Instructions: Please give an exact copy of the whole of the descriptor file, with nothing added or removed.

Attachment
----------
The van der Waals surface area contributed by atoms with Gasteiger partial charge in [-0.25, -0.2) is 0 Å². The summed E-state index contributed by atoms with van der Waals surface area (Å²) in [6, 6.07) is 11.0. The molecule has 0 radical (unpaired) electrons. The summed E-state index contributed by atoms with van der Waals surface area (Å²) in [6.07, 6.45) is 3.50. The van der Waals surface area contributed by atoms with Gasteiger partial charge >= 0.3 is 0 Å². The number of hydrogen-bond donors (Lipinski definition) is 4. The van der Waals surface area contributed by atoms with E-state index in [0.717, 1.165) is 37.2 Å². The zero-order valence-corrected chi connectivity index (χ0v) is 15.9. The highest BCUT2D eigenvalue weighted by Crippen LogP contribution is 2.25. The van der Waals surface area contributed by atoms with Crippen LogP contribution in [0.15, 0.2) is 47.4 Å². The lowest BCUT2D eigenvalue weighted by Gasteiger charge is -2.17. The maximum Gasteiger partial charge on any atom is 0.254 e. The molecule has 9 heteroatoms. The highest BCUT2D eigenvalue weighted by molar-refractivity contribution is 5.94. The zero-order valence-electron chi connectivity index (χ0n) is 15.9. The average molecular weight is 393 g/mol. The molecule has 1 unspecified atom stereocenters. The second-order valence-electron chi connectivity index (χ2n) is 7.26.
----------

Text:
The van der Waals surface area contributed by atoms with Gasteiger partial charge in [-0.25, -0.2) is 0 Å². The summed E-state index contributed by atoms with van der Waals surface area (Å²) in [6, 6.07) is 11.0. The molecule has 0 radical (unpaired) electrons. The summed E-state index contributed by atoms with van der Waals surface area (Å²) in [6.07, 6.45) is 3.50. The van der Waals surface area contributed by atoms with Gasteiger partial charge >= 0.3 is 0 Å². The number of hydrogen-bond donors (Lipinski definition) is 4. The van der Waals surface area contributed by atoms with E-state index in [0.717, 1.165) is 37.2 Å². The zero-order valence-corrected chi connectivity index (χ0v) is 15.9. The highest BCUT2D eigenvalue weighted by Crippen LogP contribution is 2.25. The van der Waals surface area contributed by atoms with Crippen LogP contribution in [0.15, 0.2) is 47.4 Å². The lowest BCUT2D eigenvalue weighted by Gasteiger charge is -2.17. The maximum Gasteiger partial charge on any atom is 0.254 e. The molecule has 9 heteroatoms. The highest BCUT2D eigenvalue weighted by molar-refractivity contribution is 5.94. The zero-order valence-electron chi connectivity index (χ0n) is 15.9. The average molecular weight is 393 g/mol. The molecule has 1 unspecified atom stereocenters. The second-order valence-electron chi connectivity index (χ2n) is 7.26.